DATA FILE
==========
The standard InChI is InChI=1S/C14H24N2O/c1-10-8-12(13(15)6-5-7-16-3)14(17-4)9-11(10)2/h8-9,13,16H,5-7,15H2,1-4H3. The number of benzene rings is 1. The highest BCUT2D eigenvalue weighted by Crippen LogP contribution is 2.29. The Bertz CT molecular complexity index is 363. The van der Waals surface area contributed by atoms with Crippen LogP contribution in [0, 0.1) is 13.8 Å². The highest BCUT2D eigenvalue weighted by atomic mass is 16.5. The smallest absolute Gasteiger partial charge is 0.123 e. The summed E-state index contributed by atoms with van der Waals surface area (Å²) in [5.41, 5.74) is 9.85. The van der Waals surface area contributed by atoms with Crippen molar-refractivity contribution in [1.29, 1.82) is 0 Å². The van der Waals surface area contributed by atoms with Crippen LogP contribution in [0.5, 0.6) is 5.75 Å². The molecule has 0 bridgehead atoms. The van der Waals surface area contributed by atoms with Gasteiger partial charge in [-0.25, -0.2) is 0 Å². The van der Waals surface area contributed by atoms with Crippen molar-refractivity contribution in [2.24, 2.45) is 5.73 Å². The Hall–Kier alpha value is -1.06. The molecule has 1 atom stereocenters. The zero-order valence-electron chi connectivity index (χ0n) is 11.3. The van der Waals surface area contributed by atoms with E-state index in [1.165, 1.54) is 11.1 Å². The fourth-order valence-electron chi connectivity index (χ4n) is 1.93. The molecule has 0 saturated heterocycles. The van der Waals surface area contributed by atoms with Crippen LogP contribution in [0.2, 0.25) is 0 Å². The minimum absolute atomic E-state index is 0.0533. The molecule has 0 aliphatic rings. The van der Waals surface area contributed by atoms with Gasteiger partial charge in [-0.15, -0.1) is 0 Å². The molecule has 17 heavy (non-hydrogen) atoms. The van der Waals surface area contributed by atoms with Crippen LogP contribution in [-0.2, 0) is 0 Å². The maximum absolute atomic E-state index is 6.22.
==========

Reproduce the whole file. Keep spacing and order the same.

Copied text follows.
The standard InChI is InChI=1S/C14H24N2O/c1-10-8-12(13(15)6-5-7-16-3)14(17-4)9-11(10)2/h8-9,13,16H,5-7,15H2,1-4H3. The number of benzene rings is 1. The highest BCUT2D eigenvalue weighted by Crippen LogP contribution is 2.29. The Bertz CT molecular complexity index is 363. The van der Waals surface area contributed by atoms with Crippen LogP contribution in [0, 0.1) is 13.8 Å². The highest BCUT2D eigenvalue weighted by atomic mass is 16.5. The smallest absolute Gasteiger partial charge is 0.123 e. The summed E-state index contributed by atoms with van der Waals surface area (Å²) in [5.41, 5.74) is 9.85. The van der Waals surface area contributed by atoms with Crippen molar-refractivity contribution in [1.29, 1.82) is 0 Å². The van der Waals surface area contributed by atoms with Crippen LogP contribution in [0.5, 0.6) is 5.75 Å². The molecule has 0 bridgehead atoms. The van der Waals surface area contributed by atoms with Gasteiger partial charge in [-0.25, -0.2) is 0 Å². The van der Waals surface area contributed by atoms with Crippen molar-refractivity contribution in [2.24, 2.45) is 5.73 Å². The Hall–Kier alpha value is -1.06. The molecule has 1 atom stereocenters. The zero-order valence-electron chi connectivity index (χ0n) is 11.3. The van der Waals surface area contributed by atoms with E-state index in [1.165, 1.54) is 11.1 Å². The fourth-order valence-electron chi connectivity index (χ4n) is 1.93. The molecule has 0 saturated heterocycles. The van der Waals surface area contributed by atoms with Crippen LogP contribution in [0.2, 0.25) is 0 Å². The minimum absolute atomic E-state index is 0.0533. The molecule has 0 aliphatic rings. The van der Waals surface area contributed by atoms with Gasteiger partial charge in [-0.15, -0.1) is 0 Å². The molecule has 17 heavy (non-hydrogen) atoms. The van der Waals surface area contributed by atoms with Crippen LogP contribution in [-0.2, 0) is 0 Å². The maximum absolute atomic E-state index is 6.22.